THE Tanzania Association of Professional Business Development Service Providers (TAPBDS) Company Ltd has been hailed for supporting government to address post-harvest losses.
Speaking on behalf of Kagera Regional Commissioner (RC) Brig-Gen Marco Gaguti during the handover of 15 threshing machines, 11 motorcycles and seven tractors worth 151m/- to small and medium entrepreneurs from Kagera and Kigoma regions in Bunazi Township, Missenyi District, on Friday, Missenyi District Commissioner (DC) Col Denice Mwila said: "On behalf of the government, I sincerely express my gratitude to TAPBDS and Agra Ltd for their timely support.
Post-harvest losses claim more than 30 per cent of grains each harvesting season. This can cost a smallholder family up to 40 per cent of the total income," he said.
Mr Mwila explained that farm technologies were of great importance because they helped farmers to improve crop quality, address poverty alleviation and also save time wasted in threshing crops manually.
Acting TAPBDS Chief Executive Officer (CEO) Edwin Mengistu informed him that a six-month pilot project expected to cost $236,000 was implemented in seven regions, including Iringa, Njombe, Kagera, Ruvuma, Kigoma, Mbeya and Katavi.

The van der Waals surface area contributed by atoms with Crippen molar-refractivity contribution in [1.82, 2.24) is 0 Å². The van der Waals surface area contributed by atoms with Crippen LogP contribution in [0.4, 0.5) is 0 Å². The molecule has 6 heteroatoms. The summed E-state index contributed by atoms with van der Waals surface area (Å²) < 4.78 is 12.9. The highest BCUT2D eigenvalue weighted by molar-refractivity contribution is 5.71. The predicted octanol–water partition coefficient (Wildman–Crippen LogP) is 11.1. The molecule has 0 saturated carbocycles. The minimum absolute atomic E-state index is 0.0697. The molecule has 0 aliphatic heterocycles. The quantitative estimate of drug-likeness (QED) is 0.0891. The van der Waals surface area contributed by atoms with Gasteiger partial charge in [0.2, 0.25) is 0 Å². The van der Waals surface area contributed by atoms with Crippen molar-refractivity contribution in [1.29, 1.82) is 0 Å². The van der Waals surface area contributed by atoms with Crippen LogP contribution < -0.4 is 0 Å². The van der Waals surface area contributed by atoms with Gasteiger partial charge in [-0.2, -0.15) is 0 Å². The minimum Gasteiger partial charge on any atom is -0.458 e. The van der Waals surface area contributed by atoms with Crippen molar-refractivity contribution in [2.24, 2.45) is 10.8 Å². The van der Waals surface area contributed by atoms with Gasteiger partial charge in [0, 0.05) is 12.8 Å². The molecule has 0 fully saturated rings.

"Under a Memorandum of Understanding (MoU) between farmers and Agra Company, a beneficiary will pay 40 per cent of the cost, while Agra will pay 60 per cent," he said.
In Tanzania, studies have revealed that post-harvest losses range between 15 and 40 per cent, depending on the type of the crop. The UN Food and Agriculture Organisation (FAO) estimates that about 1.3 billion tonnes of food every year get lost or wasted. This amounts to about $680 billion in industrialised countries and $310 billion in developing countries.
Huge post-harvest losses are a threat to food security, incomes and livelihoods of many households in sub-Saharan Africa (SSA).
While in industrialised countries, more than 40 per cent of losses occur at a retail and consumer stage in developing countries and by contrast more than 40 per cent of food losses occur at post-harvest and processing level.
The government, in collaboration with other stakeholders, has developed a national post-harvest management strategy. For the country to achieve post-harvest loss reduction by at least 50 per cent (as per the Malabo commitment), the strategy needs to be effectively implemented.